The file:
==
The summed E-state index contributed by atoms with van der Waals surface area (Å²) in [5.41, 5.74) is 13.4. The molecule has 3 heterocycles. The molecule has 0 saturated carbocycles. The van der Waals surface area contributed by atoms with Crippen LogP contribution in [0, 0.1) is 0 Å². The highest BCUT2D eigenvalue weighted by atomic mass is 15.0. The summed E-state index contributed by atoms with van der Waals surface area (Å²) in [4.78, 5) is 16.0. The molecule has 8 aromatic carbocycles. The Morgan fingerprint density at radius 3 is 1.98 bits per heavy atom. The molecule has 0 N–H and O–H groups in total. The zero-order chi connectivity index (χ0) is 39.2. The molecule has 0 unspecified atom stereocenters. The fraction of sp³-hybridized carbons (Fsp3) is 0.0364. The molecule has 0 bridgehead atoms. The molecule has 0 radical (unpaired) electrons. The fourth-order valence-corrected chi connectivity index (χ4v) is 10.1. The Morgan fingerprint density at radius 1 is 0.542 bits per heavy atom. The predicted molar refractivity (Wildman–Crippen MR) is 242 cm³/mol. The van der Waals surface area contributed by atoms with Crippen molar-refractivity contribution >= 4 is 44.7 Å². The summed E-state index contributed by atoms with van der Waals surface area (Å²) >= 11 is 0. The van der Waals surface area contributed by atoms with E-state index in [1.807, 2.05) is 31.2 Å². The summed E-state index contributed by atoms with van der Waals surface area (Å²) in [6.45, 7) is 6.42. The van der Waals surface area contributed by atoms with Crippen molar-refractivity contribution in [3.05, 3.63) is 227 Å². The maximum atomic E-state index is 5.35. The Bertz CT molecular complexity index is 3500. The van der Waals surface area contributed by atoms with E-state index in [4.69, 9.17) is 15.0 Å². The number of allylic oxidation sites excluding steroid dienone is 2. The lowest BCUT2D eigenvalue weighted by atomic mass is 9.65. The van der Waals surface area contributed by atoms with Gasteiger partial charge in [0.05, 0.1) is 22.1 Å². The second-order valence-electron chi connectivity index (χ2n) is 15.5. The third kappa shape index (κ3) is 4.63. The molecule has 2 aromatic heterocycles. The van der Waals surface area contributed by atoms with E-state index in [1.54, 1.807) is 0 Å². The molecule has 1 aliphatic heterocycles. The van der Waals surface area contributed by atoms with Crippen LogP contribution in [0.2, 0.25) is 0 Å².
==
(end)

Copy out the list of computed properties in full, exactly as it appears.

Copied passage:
The summed E-state index contributed by atoms with van der Waals surface area (Å²) in [5.41, 5.74) is 13.4. The molecule has 3 heterocycles. The molecule has 0 saturated carbocycles. The van der Waals surface area contributed by atoms with Crippen LogP contribution in [0, 0.1) is 0 Å². The highest BCUT2D eigenvalue weighted by atomic mass is 15.0. The summed E-state index contributed by atoms with van der Waals surface area (Å²) in [4.78, 5) is 16.0. The molecule has 8 aromatic carbocycles. The Morgan fingerprint density at radius 3 is 1.98 bits per heavy atom. The molecule has 0 N–H and O–H groups in total. The zero-order chi connectivity index (χ0) is 39.2. The molecule has 0 unspecified atom stereocenters. The fraction of sp³-hybridized carbons (Fsp3) is 0.0364. The molecule has 0 bridgehead atoms. The molecule has 0 radical (unpaired) electrons. The fourth-order valence-corrected chi connectivity index (χ4v) is 10.1. The Morgan fingerprint density at radius 1 is 0.542 bits per heavy atom. The predicted molar refractivity (Wildman–Crippen MR) is 242 cm³/mol. The van der Waals surface area contributed by atoms with Crippen molar-refractivity contribution >= 4 is 44.7 Å². The summed E-state index contributed by atoms with van der Waals surface area (Å²) >= 11 is 0. The van der Waals surface area contributed by atoms with E-state index in [1.807, 2.05) is 31.2 Å². The summed E-state index contributed by atoms with van der Waals surface area (Å²) in [6.45, 7) is 6.42. The van der Waals surface area contributed by atoms with Crippen molar-refractivity contribution in [3.05, 3.63) is 227 Å². The maximum atomic E-state index is 5.35. The Bertz CT molecular complexity index is 3500. The van der Waals surface area contributed by atoms with E-state index in [4.69, 9.17) is 15.0 Å². The number of allylic oxidation sites excluding steroid dienone is 2. The lowest BCUT2D eigenvalue weighted by atomic mass is 9.65. The van der Waals surface area contributed by atoms with Gasteiger partial charge in [0.05, 0.1) is 22.1 Å². The second-order valence-electron chi connectivity index (χ2n) is 15.5. The third kappa shape index (κ3) is 4.63. The molecule has 2 aromatic heterocycles. The van der Waals surface area contributed by atoms with E-state index in [1.54, 1.807) is 0 Å². The molecule has 1 aliphatic heterocycles. The van der Waals surface area contributed by atoms with Crippen LogP contribution in [0.2, 0.25) is 0 Å².